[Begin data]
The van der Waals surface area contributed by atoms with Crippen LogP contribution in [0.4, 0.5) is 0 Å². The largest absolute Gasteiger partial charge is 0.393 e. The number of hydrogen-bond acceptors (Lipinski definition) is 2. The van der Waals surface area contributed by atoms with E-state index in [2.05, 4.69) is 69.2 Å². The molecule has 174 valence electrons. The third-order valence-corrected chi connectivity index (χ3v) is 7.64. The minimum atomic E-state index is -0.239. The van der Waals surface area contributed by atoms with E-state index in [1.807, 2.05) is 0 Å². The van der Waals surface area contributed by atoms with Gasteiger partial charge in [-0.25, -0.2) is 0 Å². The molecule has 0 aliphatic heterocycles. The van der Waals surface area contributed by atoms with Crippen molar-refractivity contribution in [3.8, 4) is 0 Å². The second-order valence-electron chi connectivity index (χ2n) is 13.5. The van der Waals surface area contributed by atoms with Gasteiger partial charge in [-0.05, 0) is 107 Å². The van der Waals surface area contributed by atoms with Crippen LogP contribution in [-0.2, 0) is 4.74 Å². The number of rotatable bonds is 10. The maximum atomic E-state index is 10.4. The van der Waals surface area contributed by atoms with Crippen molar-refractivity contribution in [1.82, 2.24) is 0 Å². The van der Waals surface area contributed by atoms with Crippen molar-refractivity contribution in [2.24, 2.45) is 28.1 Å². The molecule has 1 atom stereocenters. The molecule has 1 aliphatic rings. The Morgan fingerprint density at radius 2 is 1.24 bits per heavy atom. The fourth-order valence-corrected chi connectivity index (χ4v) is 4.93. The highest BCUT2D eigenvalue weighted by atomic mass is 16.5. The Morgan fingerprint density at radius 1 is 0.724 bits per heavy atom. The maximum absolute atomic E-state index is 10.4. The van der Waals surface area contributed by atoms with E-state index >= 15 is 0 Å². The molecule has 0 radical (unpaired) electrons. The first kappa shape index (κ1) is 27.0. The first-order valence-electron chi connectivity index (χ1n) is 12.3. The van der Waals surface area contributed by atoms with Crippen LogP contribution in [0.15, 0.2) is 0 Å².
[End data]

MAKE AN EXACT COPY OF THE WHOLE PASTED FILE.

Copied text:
The van der Waals surface area contributed by atoms with Crippen LogP contribution in [0.4, 0.5) is 0 Å². The largest absolute Gasteiger partial charge is 0.393 e. The number of hydrogen-bond acceptors (Lipinski definition) is 2. The van der Waals surface area contributed by atoms with E-state index in [2.05, 4.69) is 69.2 Å². The molecule has 174 valence electrons. The third-order valence-corrected chi connectivity index (χ3v) is 7.64. The minimum atomic E-state index is -0.239. The van der Waals surface area contributed by atoms with E-state index in [1.807, 2.05) is 0 Å². The van der Waals surface area contributed by atoms with Gasteiger partial charge in [-0.25, -0.2) is 0 Å². The molecule has 0 aliphatic heterocycles. The van der Waals surface area contributed by atoms with Crippen molar-refractivity contribution in [3.8, 4) is 0 Å². The second-order valence-electron chi connectivity index (χ2n) is 13.5. The van der Waals surface area contributed by atoms with Gasteiger partial charge in [-0.05, 0) is 107 Å². The van der Waals surface area contributed by atoms with Crippen LogP contribution in [-0.2, 0) is 4.74 Å². The number of rotatable bonds is 10. The maximum atomic E-state index is 10.4. The van der Waals surface area contributed by atoms with Crippen molar-refractivity contribution in [1.82, 2.24) is 0 Å². The van der Waals surface area contributed by atoms with Crippen molar-refractivity contribution in [2.24, 2.45) is 28.1 Å². The molecule has 1 atom stereocenters. The molecule has 1 aliphatic rings. The Morgan fingerprint density at radius 2 is 1.24 bits per heavy atom. The fourth-order valence-corrected chi connectivity index (χ4v) is 4.93. The highest BCUT2D eigenvalue weighted by atomic mass is 16.5. The Morgan fingerprint density at radius 1 is 0.724 bits per heavy atom. The maximum absolute atomic E-state index is 10.4. The van der Waals surface area contributed by atoms with E-state index >= 15 is 0 Å². The molecule has 0 radical (unpaired) electrons. The first kappa shape index (κ1) is 27.0. The first-order valence-electron chi connectivity index (χ1n) is 12.3. The van der Waals surface area contributed by atoms with Crippen LogP contribution in [0.15, 0.2) is 0 Å².